Join Paul Taggart for an in-depth discussion in this video Editing and sequencing images, part of Learning Photojournalism and Photo Essays.
- [Voiceover] Now that you've started shooting…your photo story…it's time to dive into the post-production…of your story as well.…I highly recommend that you edit…and start sequencing your project immediately.…Don't wait till the end of your project.…If you're shooting a multi-day or a multi-week…or even a multi-year project…you don't wanna be overwhelmed…with the sheer number of images.…Also, I find that if you edit your pictures…at the end of each shoot day…your edit's just that much better.…The way you feel about the images is stronger,…and usually that first pass is also the best pass.…
Also, if you look at your pictures…at the end of each day…and start that sequence…you're gonna start to notice holes in your story.…And what I mean by holes…is it could be whole subjects that you feel…like you've been leaving out,…or it could be aesthetic and visual things…like you started framing too many of your subjects…in the left side or the right side of your frame.…And what you wanna do is make sure…you're getting that variety that we've talked about so much,…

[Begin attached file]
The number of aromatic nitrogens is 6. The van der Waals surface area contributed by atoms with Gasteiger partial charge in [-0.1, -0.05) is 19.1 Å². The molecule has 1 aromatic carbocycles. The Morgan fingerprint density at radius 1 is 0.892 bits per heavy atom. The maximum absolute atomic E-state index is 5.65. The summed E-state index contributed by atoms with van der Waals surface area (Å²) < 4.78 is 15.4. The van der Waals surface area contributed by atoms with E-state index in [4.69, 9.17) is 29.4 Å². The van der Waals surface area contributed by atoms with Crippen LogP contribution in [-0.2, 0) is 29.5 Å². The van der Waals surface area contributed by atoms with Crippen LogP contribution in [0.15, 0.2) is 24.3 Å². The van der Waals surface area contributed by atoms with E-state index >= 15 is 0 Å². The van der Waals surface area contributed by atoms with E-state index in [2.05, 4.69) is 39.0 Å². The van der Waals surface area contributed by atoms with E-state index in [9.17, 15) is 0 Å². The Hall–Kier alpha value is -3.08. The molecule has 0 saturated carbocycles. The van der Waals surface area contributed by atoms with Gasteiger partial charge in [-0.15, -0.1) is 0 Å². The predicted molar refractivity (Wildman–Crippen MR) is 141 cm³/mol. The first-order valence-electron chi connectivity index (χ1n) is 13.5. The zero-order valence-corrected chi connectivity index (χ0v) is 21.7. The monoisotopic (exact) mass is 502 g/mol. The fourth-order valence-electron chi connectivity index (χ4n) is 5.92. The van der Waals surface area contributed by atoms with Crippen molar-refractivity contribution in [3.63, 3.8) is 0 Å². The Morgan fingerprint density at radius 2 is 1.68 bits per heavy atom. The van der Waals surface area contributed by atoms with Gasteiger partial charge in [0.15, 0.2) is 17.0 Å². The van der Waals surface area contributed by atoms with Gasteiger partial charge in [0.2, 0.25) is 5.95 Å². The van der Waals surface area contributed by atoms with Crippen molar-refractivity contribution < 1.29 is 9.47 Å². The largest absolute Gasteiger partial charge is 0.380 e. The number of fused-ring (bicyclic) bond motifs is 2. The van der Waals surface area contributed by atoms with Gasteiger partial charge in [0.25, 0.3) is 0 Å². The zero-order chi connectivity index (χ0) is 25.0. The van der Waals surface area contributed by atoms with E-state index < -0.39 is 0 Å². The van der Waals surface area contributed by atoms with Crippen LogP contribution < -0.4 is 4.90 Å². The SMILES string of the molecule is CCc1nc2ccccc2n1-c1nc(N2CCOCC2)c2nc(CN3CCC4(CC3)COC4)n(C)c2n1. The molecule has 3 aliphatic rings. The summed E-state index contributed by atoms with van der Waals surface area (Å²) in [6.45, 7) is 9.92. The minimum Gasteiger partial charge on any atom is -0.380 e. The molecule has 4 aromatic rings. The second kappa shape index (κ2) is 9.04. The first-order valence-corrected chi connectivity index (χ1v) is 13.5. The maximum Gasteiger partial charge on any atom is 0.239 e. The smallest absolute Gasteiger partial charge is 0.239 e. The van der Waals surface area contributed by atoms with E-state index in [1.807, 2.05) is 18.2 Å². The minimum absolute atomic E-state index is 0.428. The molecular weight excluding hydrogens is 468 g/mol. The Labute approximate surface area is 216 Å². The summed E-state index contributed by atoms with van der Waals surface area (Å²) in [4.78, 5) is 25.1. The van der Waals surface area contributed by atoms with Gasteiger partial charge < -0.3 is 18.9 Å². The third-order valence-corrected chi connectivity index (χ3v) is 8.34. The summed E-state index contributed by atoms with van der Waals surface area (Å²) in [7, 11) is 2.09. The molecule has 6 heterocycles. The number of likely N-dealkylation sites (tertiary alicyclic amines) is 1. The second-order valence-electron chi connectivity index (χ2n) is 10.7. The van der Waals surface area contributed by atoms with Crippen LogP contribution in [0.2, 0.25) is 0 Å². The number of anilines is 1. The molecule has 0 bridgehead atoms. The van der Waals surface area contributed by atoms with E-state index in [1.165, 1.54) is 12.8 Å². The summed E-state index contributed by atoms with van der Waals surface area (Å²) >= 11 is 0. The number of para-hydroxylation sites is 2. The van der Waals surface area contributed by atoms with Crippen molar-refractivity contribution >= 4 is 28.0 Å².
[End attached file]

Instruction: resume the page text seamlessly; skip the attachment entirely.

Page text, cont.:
Most people think of news media when they think of photo essays. It's true that photo essays are one of the cores of photojournalism, but they're relevant in a lot of other ways, too—to document your family, the place where you live or work, or the business that your company conducts. The key is to think of a series of photos that work together to communicate your message.
In this course, photojournalist Paul Taggart outlines the fundamentals of shooting a photo essay, from thinking about your story photographically to presenting your final photo story.
- What is a photo essay?
- Shooting different types of photo essays
- Picking and researching a subject
- Planning and taking the shots
- Editing and sequencing images